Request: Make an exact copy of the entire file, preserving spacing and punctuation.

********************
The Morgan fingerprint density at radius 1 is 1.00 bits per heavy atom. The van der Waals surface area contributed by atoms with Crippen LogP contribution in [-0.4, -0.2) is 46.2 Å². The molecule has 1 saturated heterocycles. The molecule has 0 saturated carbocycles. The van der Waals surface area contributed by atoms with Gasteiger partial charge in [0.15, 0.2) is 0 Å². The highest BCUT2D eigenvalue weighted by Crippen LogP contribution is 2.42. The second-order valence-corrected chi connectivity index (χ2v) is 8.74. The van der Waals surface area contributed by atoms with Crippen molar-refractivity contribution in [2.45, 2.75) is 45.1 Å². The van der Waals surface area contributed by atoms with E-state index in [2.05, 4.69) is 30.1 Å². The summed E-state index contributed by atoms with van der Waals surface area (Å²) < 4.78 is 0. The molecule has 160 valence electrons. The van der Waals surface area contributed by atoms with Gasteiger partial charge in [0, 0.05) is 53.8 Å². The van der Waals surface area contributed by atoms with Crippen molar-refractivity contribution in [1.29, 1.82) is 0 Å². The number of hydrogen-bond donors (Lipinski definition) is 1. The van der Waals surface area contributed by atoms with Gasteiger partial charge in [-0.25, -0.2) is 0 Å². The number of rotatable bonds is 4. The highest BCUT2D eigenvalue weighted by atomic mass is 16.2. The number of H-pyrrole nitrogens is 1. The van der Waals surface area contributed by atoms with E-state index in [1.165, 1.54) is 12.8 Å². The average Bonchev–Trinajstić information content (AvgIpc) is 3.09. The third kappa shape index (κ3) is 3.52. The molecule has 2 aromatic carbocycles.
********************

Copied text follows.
The Morgan fingerprint density at radius 1 is 1.00 bits per heavy atom. The van der Waals surface area contributed by atoms with Crippen LogP contribution in [-0.4, -0.2) is 46.2 Å². The molecule has 1 saturated heterocycles. The molecule has 0 saturated carbocycles. The van der Waals surface area contributed by atoms with Gasteiger partial charge in [0.15, 0.2) is 0 Å². The highest BCUT2D eigenvalue weighted by Crippen LogP contribution is 2.42. The second-order valence-corrected chi connectivity index (χ2v) is 8.74. The van der Waals surface area contributed by atoms with Crippen molar-refractivity contribution in [2.45, 2.75) is 45.1 Å². The van der Waals surface area contributed by atoms with E-state index in [2.05, 4.69) is 30.1 Å². The summed E-state index contributed by atoms with van der Waals surface area (Å²) < 4.78 is 0. The molecule has 160 valence electrons. The van der Waals surface area contributed by atoms with Gasteiger partial charge in [0, 0.05) is 53.8 Å². The van der Waals surface area contributed by atoms with Crippen molar-refractivity contribution in [1.29, 1.82) is 0 Å². The number of hydrogen-bond donors (Lipinski definition) is 1. The van der Waals surface area contributed by atoms with Gasteiger partial charge in [-0.25, -0.2) is 0 Å². The number of rotatable bonds is 4. The highest BCUT2D eigenvalue weighted by atomic mass is 16.2. The number of H-pyrrole nitrogens is 1. The van der Waals surface area contributed by atoms with E-state index in [1.165, 1.54) is 12.8 Å². The average Bonchev–Trinajstić information content (AvgIpc) is 3.09. The third kappa shape index (κ3) is 3.52. The molecule has 2 aromatic carbocycles.